Huckleberry fields benefit from flames

Joint effort between Forest Service, Yakama Tribe aimed at restoring productivity in Gifford Pinchot through controlled burns

By Kathie Durbin, Columbian staff writer

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Huckleberry burn

The U.S. Forest service and the Yakama Tribe cooperate on a controlled burn of the Sawtooth Huckleberry Fields in the Gifford Pinchot National Forest.

The U.S. Forest service and the Yakama Tribe cooperate on a controlled burn of the Sawtooth Huckleberry Fields in the Gifford Pinchot National Forest.

SAWTOOTH HUCKLEBERRY FIELDS — On a blue-sky late September afternoon high in the Gifford Pinchot National Forest, firefighters from the Forest Service and the Yakama Tribe waited, drip torches in hand, for the state to give the go-ahead so they could set the woods on fire.

When the green light came, they marched into a thinned mixed-conifer stand bordering the road, spaced themselves along the boundaries of a 20-acre plot, and began igniting huckleberry bushes and low-lying shrubs and grasses. Flames skipped across the forest floor and laddered into the crown of a tall subalpine fir. Smoke billowed into the clear sky. The hiss and pop of burning needles filled the air.

The burn was over in a few minutes, the shrubs and bushes charred, the smoke quickly dispersing.

The next day crews burned another 70 acres. As they finished up, the fall rains arrived, dampening chances they’ll complete the project this year.

For the staff of the forest’s Mount Adams Ranger District, the prescribed burn on September 23 and 24 was a first, and the culmination of four years of planning.

For fire crews from the Yakama Tribe, it was a familiar practice. For many generations, the tribe has burned these forests regularly to open the canopy and assure a bountiful huckleberry harvest.

Retired Forest Service archeologist Cheryl Mack consulted with Yakama tribal elders in the early stages of designing the project. On Sept. 23, she came to watch the burn.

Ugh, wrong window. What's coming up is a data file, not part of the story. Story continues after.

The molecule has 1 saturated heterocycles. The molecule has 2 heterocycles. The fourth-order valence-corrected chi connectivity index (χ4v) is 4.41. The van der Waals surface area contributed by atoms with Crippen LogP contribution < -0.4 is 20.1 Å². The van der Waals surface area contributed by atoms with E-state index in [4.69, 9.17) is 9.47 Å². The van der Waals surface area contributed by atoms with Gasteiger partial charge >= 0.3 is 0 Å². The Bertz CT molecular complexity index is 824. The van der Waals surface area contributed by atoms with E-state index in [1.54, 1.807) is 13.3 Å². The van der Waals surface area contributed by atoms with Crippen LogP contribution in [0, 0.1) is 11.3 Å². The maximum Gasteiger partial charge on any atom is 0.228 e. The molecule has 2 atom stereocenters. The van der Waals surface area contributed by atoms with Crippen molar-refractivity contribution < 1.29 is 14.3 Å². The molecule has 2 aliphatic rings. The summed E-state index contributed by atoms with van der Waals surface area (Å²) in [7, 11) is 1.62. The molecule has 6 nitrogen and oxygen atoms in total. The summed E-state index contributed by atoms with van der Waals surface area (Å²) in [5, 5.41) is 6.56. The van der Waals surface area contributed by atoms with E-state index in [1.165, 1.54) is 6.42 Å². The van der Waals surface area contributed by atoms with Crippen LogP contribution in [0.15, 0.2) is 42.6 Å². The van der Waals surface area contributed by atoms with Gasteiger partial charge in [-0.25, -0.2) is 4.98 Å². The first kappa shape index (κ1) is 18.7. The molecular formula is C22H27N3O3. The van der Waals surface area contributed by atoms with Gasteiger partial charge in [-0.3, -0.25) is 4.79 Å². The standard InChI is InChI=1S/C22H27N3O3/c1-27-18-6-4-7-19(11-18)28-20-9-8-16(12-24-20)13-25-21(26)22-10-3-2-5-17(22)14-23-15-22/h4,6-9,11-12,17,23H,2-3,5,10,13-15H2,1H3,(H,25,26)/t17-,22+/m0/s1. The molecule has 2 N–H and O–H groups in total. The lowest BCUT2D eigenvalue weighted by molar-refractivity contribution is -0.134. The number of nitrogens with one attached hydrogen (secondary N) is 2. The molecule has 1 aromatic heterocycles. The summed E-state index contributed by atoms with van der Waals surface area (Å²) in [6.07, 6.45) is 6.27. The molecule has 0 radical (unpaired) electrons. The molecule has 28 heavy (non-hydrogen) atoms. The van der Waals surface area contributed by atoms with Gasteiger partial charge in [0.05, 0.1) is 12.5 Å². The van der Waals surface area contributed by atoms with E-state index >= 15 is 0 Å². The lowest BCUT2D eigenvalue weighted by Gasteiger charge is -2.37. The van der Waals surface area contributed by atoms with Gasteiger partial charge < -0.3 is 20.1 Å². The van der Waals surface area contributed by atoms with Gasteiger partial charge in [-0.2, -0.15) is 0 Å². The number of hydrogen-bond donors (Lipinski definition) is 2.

“The entire Sawtooth is a traditional cultural property,” she said. “What we want to do with huckleberry restoration is what the Native Americans did. When they were the sole residents of the area, they used fire to maintain these fields. Huckleberries are considered a sacred food to the Yakama.”

“I think the tribes were very opportunistic,” said fire crew leader Gail Bouchard. “When there were dry conditions, they would set fires and just let them burn.”

The Yakama still burn their land — typically 5,000 to 6,000 acres annually near Mt. Adams in spring and fall, said Jack Hagerty, fuels management leader for the tribe. The late September burn was a promising start for the Forest Service, he said.

“I think I’d like to see a little more of it,” he said. “It would help out not only with the berries but with forest health.”

The Yakama have a stake in the productivity of the huckleberry fields located on national forest land. Under a 1932 handshake agreement between a Yakama chief and a Forest Service supervisor, tribal members have exclusive use of part of the high-elevation Sawtooth fields.

The Forest Service hopes to burn another 65 acres in October to complete the project.

“If we have a sustained dry period of 10 days, we may attempt to go in there this year,” Bouchard said. “If not, where the remaining burn is to occur, there is sufficient slash that we would be able to burn it next year.”

Though the stand was pre-thinned and slash was piled up around the trees to provide more fuel, it was still a low-intensity burn. For the most part, “we only burned needles and twigs,” Bouchard said. “Where there were sufficient red needles, the berries burned.”